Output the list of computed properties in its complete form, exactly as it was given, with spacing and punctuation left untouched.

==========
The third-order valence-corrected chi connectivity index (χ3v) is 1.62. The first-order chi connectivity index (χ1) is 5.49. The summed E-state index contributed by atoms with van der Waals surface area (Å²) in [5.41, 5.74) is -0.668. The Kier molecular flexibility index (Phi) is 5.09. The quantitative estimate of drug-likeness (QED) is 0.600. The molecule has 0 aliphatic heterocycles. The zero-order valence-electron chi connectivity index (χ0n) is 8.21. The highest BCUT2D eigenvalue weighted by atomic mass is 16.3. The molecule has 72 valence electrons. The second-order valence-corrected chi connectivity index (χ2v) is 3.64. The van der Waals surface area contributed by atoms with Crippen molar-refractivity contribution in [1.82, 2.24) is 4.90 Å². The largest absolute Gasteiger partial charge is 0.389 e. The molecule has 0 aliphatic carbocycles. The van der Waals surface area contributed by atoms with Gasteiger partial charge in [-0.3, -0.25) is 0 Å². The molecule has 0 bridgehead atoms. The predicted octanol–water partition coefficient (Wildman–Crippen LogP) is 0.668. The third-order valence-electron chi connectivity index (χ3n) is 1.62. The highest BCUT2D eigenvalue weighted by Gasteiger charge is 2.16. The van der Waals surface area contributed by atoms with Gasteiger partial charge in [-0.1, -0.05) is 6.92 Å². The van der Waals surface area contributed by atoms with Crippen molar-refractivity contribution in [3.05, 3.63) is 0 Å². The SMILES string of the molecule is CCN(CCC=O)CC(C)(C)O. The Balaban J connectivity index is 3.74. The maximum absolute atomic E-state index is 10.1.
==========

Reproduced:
The third-order valence-corrected chi connectivity index (χ3v) is 1.62. The first-order chi connectivity index (χ1) is 5.49. The summed E-state index contributed by atoms with van der Waals surface area (Å²) in [5.41, 5.74) is -0.668. The Kier molecular flexibility index (Phi) is 5.09. The quantitative estimate of drug-likeness (QED) is 0.600. The molecule has 0 aliphatic heterocycles. The zero-order valence-electron chi connectivity index (χ0n) is 8.21. The highest BCUT2D eigenvalue weighted by atomic mass is 16.3. The molecule has 72 valence electrons. The second-order valence-corrected chi connectivity index (χ2v) is 3.64. The van der Waals surface area contributed by atoms with Crippen molar-refractivity contribution in [1.82, 2.24) is 4.90 Å². The largest absolute Gasteiger partial charge is 0.389 e. The molecule has 0 aliphatic carbocycles. The van der Waals surface area contributed by atoms with Gasteiger partial charge in [-0.3, -0.25) is 0 Å². The molecule has 0 bridgehead atoms. The predicted octanol–water partition coefficient (Wildman–Crippen LogP) is 0.668. The third-order valence-electron chi connectivity index (χ3n) is 1.62. The highest BCUT2D eigenvalue weighted by Gasteiger charge is 2.16. The van der Waals surface area contributed by atoms with Gasteiger partial charge in [-0.1, -0.05) is 6.92 Å². The van der Waals surface area contributed by atoms with Crippen molar-refractivity contribution in [3.05, 3.63) is 0 Å². The SMILES string of the molecule is CCN(CCC=O)CC(C)(C)O. The Balaban J connectivity index is 3.74. The maximum absolute atomic E-state index is 10.1.